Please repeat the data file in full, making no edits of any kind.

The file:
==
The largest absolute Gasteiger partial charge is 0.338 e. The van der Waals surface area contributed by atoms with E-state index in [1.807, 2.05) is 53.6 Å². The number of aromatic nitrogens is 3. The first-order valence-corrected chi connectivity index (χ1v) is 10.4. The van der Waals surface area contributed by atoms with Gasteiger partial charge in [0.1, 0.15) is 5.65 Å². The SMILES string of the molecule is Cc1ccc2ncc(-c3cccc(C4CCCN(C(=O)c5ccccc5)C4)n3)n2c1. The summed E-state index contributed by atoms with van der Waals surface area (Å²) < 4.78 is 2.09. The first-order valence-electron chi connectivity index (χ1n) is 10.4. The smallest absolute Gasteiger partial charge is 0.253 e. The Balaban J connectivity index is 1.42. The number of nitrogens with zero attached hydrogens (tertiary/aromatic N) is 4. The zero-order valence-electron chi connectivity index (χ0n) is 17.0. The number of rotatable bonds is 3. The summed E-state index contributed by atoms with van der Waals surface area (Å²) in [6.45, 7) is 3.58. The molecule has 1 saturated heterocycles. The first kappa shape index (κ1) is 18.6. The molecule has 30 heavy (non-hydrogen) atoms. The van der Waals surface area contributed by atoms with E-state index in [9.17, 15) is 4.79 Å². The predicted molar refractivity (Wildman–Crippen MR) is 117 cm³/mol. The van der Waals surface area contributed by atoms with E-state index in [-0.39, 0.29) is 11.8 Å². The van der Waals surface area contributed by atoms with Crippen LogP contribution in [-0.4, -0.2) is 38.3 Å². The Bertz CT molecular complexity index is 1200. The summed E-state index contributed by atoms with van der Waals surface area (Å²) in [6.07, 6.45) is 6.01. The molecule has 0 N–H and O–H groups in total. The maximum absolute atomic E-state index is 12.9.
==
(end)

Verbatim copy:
The largest absolute Gasteiger partial charge is 0.338 e. The van der Waals surface area contributed by atoms with E-state index in [1.807, 2.05) is 53.6 Å². The number of aromatic nitrogens is 3. The first-order valence-corrected chi connectivity index (χ1v) is 10.4. The van der Waals surface area contributed by atoms with Gasteiger partial charge in [0.1, 0.15) is 5.65 Å². The SMILES string of the molecule is Cc1ccc2ncc(-c3cccc(C4CCCN(C(=O)c5ccccc5)C4)n3)n2c1. The summed E-state index contributed by atoms with van der Waals surface area (Å²) < 4.78 is 2.09. The first-order valence-electron chi connectivity index (χ1n) is 10.4. The smallest absolute Gasteiger partial charge is 0.253 e. The Balaban J connectivity index is 1.42. The number of nitrogens with zero attached hydrogens (tertiary/aromatic N) is 4. The zero-order valence-electron chi connectivity index (χ0n) is 17.0. The number of rotatable bonds is 3. The summed E-state index contributed by atoms with van der Waals surface area (Å²) in [6.45, 7) is 3.58. The molecule has 1 saturated heterocycles. The first kappa shape index (κ1) is 18.6. The molecule has 30 heavy (non-hydrogen) atoms. The van der Waals surface area contributed by atoms with E-state index in [9.17, 15) is 4.79 Å². The predicted molar refractivity (Wildman–Crippen MR) is 117 cm³/mol. The van der Waals surface area contributed by atoms with E-state index in [-0.39, 0.29) is 11.8 Å². The van der Waals surface area contributed by atoms with Crippen LogP contribution in [-0.4, -0.2) is 38.3 Å². The Bertz CT molecular complexity index is 1200. The summed E-state index contributed by atoms with van der Waals surface area (Å²) in [6.07, 6.45) is 6.01. The molecule has 0 N–H and O–H groups in total. The maximum absolute atomic E-state index is 12.9.